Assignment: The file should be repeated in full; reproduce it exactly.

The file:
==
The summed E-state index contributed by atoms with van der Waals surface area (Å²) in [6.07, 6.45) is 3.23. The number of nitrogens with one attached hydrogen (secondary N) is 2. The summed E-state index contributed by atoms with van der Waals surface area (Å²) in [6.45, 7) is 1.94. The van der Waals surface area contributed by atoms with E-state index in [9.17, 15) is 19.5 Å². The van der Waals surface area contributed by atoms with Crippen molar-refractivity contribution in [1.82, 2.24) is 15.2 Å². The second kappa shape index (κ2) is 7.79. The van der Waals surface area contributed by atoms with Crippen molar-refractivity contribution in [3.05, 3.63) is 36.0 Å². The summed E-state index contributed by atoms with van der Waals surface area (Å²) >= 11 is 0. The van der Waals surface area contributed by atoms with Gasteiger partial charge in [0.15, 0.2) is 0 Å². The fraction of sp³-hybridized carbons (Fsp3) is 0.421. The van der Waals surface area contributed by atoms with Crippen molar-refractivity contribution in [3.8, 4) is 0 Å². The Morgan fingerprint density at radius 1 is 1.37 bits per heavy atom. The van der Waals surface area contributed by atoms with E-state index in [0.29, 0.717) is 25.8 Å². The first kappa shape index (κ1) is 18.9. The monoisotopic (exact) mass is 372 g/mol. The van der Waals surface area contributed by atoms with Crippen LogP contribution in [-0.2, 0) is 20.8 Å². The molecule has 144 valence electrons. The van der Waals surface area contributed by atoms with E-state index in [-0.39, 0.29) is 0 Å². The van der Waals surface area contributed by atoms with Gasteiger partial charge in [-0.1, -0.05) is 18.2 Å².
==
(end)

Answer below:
The summed E-state index contributed by atoms with van der Waals surface area (Å²) in [6.07, 6.45) is 3.23. The number of nitrogens with one attached hydrogen (secondary N) is 2. The summed E-state index contributed by atoms with van der Waals surface area (Å²) in [6.45, 7) is 1.94. The van der Waals surface area contributed by atoms with E-state index in [9.17, 15) is 19.5 Å². The van der Waals surface area contributed by atoms with Crippen molar-refractivity contribution in [1.82, 2.24) is 15.2 Å². The second kappa shape index (κ2) is 7.79. The van der Waals surface area contributed by atoms with Crippen molar-refractivity contribution in [3.05, 3.63) is 36.0 Å². The summed E-state index contributed by atoms with van der Waals surface area (Å²) >= 11 is 0. The van der Waals surface area contributed by atoms with Gasteiger partial charge in [0.15, 0.2) is 0 Å². The fraction of sp³-hybridized carbons (Fsp3) is 0.421. The van der Waals surface area contributed by atoms with Crippen molar-refractivity contribution in [3.8, 4) is 0 Å². The Morgan fingerprint density at radius 1 is 1.37 bits per heavy atom. The van der Waals surface area contributed by atoms with E-state index in [0.29, 0.717) is 25.8 Å². The first kappa shape index (κ1) is 18.9. The monoisotopic (exact) mass is 372 g/mol. The van der Waals surface area contributed by atoms with Crippen LogP contribution in [-0.2, 0) is 20.8 Å². The molecule has 144 valence electrons. The van der Waals surface area contributed by atoms with E-state index in [-0.39, 0.29) is 0 Å². The van der Waals surface area contributed by atoms with Gasteiger partial charge in [-0.1, -0.05) is 18.2 Å².